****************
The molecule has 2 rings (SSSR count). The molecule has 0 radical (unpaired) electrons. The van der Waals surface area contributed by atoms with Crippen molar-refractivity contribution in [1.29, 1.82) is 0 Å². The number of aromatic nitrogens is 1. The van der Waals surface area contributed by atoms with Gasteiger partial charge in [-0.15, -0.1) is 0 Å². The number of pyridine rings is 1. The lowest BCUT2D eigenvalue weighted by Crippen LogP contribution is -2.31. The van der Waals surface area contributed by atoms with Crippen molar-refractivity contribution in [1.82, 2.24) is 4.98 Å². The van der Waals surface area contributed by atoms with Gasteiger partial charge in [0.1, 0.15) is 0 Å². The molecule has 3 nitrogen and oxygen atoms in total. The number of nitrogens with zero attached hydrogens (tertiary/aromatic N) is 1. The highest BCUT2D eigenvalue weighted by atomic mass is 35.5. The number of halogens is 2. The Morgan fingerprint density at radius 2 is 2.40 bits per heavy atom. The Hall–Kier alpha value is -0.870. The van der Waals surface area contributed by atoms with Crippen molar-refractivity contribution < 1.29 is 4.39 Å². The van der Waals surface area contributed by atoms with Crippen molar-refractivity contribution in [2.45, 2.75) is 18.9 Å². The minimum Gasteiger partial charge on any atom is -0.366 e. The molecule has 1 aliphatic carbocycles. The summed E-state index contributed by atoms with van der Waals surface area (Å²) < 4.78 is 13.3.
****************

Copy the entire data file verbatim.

The molecule has 2 rings (SSSR count). The molecule has 0 radical (unpaired) electrons. The van der Waals surface area contributed by atoms with Crippen molar-refractivity contribution in [1.29, 1.82) is 0 Å². The number of aromatic nitrogens is 1. The van der Waals surface area contributed by atoms with Gasteiger partial charge in [-0.15, -0.1) is 0 Å². The number of pyridine rings is 1. The lowest BCUT2D eigenvalue weighted by Crippen LogP contribution is -2.31. The van der Waals surface area contributed by atoms with Crippen molar-refractivity contribution in [1.82, 2.24) is 4.98 Å². The van der Waals surface area contributed by atoms with Gasteiger partial charge in [0.1, 0.15) is 0 Å². The molecule has 3 nitrogen and oxygen atoms in total. The number of nitrogens with zero attached hydrogens (tertiary/aromatic N) is 1. The highest BCUT2D eigenvalue weighted by atomic mass is 35.5. The number of halogens is 2. The Morgan fingerprint density at radius 2 is 2.40 bits per heavy atom. The Hall–Kier alpha value is -0.870. The van der Waals surface area contributed by atoms with Crippen molar-refractivity contribution < 1.29 is 4.39 Å². The van der Waals surface area contributed by atoms with Crippen molar-refractivity contribution in [2.45, 2.75) is 18.9 Å². The minimum Gasteiger partial charge on any atom is -0.366 e. The molecule has 1 aliphatic carbocycles. The summed E-state index contributed by atoms with van der Waals surface area (Å²) < 4.78 is 13.3.